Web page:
In that process (we used a driller to maintain one constant speed, that allows the grain to be broken, but not to form to much flour (that isn't desirable for an clear final product).

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After the purified water is inside the fermantation container in the "Brewmaster", the milled malt is carefully placed in, and the misture is stir carefully to eliminate the air bobbles that can exist around each small piece of grain, to ensure a full contact with the water.

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The correct program from the "Brewmaster" is chosen, and the misture is then heated in a process named mashing.

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"Here is a detail of the under part of "Brewmaster" with the two pumps that force the circulation of the liquid inside."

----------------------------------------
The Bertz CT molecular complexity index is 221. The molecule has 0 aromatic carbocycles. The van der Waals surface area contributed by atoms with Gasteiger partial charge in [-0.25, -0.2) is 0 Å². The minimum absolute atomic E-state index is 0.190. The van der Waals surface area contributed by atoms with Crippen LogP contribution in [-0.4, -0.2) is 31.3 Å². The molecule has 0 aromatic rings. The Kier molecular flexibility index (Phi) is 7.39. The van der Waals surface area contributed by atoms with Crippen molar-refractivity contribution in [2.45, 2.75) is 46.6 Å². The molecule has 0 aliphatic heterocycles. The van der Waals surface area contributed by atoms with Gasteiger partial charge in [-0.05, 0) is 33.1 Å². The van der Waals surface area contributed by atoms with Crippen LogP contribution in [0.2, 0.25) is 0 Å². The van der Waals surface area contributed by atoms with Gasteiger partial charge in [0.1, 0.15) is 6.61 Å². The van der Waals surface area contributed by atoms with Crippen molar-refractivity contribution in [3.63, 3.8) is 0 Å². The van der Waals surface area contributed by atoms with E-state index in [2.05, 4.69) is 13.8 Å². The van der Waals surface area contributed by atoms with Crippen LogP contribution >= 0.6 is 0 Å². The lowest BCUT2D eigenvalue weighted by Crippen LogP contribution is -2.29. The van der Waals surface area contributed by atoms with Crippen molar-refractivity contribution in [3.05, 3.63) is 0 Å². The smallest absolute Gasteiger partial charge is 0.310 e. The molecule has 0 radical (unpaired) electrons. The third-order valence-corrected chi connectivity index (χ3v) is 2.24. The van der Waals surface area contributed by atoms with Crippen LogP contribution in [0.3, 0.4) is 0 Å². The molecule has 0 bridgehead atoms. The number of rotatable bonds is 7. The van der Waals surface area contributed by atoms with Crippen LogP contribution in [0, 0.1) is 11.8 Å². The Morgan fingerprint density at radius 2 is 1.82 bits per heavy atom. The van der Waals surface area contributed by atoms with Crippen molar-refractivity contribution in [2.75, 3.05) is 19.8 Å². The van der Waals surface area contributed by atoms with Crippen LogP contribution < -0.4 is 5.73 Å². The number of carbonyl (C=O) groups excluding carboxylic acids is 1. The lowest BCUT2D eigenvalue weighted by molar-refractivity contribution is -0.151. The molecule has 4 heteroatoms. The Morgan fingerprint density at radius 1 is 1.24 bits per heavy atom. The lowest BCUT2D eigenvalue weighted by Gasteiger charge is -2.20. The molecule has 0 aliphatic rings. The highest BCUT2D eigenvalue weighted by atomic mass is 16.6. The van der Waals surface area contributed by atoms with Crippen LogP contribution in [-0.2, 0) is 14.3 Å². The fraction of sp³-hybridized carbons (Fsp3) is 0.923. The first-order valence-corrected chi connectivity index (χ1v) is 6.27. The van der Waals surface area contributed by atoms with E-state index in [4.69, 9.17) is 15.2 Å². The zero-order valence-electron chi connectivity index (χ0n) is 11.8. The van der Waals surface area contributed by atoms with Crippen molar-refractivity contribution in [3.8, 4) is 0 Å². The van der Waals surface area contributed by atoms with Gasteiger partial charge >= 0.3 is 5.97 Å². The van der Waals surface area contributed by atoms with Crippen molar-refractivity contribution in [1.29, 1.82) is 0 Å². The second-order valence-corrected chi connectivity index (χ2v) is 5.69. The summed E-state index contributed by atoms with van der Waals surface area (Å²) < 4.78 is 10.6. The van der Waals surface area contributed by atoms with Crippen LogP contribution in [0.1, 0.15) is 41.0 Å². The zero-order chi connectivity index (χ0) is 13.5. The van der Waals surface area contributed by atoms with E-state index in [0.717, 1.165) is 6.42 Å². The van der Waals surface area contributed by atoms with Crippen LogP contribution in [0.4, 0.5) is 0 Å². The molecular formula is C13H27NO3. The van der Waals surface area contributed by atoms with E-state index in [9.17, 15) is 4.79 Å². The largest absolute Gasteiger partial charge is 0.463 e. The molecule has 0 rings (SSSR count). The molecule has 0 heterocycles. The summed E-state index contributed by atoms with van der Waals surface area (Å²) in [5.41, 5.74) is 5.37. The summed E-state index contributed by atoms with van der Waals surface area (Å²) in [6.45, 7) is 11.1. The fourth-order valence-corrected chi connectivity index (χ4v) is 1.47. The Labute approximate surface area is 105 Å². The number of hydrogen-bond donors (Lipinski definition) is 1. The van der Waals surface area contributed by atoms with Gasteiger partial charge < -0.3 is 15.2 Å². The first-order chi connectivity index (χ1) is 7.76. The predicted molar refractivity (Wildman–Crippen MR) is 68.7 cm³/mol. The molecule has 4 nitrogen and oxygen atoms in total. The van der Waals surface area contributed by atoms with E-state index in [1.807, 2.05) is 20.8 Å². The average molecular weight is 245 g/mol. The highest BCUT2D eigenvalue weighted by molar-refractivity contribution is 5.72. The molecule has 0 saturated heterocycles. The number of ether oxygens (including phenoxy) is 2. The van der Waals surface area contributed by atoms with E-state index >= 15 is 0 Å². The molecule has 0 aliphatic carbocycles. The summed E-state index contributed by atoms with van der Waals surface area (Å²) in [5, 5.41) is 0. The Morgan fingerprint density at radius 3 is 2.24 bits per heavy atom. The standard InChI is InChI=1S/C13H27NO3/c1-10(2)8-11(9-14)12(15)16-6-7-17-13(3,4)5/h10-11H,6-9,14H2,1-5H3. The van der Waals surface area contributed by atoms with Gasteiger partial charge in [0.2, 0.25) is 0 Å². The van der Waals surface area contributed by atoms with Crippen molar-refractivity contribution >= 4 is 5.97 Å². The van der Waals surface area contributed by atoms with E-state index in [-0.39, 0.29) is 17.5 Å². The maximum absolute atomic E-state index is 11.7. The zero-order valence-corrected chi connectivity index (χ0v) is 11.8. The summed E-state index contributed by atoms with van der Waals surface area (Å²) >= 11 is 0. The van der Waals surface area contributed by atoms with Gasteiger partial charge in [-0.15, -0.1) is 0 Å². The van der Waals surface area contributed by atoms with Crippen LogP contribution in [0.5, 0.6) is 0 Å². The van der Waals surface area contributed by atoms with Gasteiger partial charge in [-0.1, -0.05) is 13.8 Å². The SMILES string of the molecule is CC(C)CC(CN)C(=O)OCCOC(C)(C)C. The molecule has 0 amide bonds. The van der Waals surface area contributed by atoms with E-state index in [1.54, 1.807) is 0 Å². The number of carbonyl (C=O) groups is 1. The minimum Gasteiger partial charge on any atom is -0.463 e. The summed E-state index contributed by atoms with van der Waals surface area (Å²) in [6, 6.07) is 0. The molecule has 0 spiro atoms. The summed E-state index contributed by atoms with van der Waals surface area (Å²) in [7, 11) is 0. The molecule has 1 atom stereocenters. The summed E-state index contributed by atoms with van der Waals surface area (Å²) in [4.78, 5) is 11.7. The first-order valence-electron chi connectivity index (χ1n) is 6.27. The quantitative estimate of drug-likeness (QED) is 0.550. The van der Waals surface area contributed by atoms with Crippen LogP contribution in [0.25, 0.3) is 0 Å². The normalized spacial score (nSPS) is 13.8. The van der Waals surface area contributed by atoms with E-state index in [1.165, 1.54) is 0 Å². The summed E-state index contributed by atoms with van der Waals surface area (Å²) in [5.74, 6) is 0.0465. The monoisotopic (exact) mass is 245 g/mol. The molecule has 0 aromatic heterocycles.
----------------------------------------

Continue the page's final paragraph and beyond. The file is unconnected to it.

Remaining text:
The misture passes trough the mashing ramp (4 steps):

  1. protein rest (52ºC ≈ 125ºF 5-20 min),
  2. maltose rest (63ºC ≈ 145ºF 35 min),
  3. 1st sugar rest (72ºC ≈ 161ºF 35 min),
  4. 2nd sugar rest 77ºC ≈ 170ºF 10-20 min).

All temperatures and times are set accordingly to obtain the desirable flavors, colour, and bitterness.

It's kind of one thing that you are going to master as you are getting more and more experience in brewing, if you know what I mean.

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After the mashing, it's "shower time" ahhah. This phase it's called sparging. And we simply submit the malte with purified water, heated at the same temperature of the mash out (77ºC ≈ 170ºF), that allows to extract all the sugars e flavors that remain in the malt grains.

After that we add the hops, and we raise the temperature to boil the mash with the hops for 60 minutes.

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The time is determinant in this part of the process, cause the longer boiling process, the more bitter and aromatic the beer will be... but there is a balance for all, right?

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The transfer and cooling it's the most delicate part of the all process, because like I firstly said in the beginning, all the bacteria and fungi that are placed in this mixture, will grow and compete with the yeast for the fermentation process.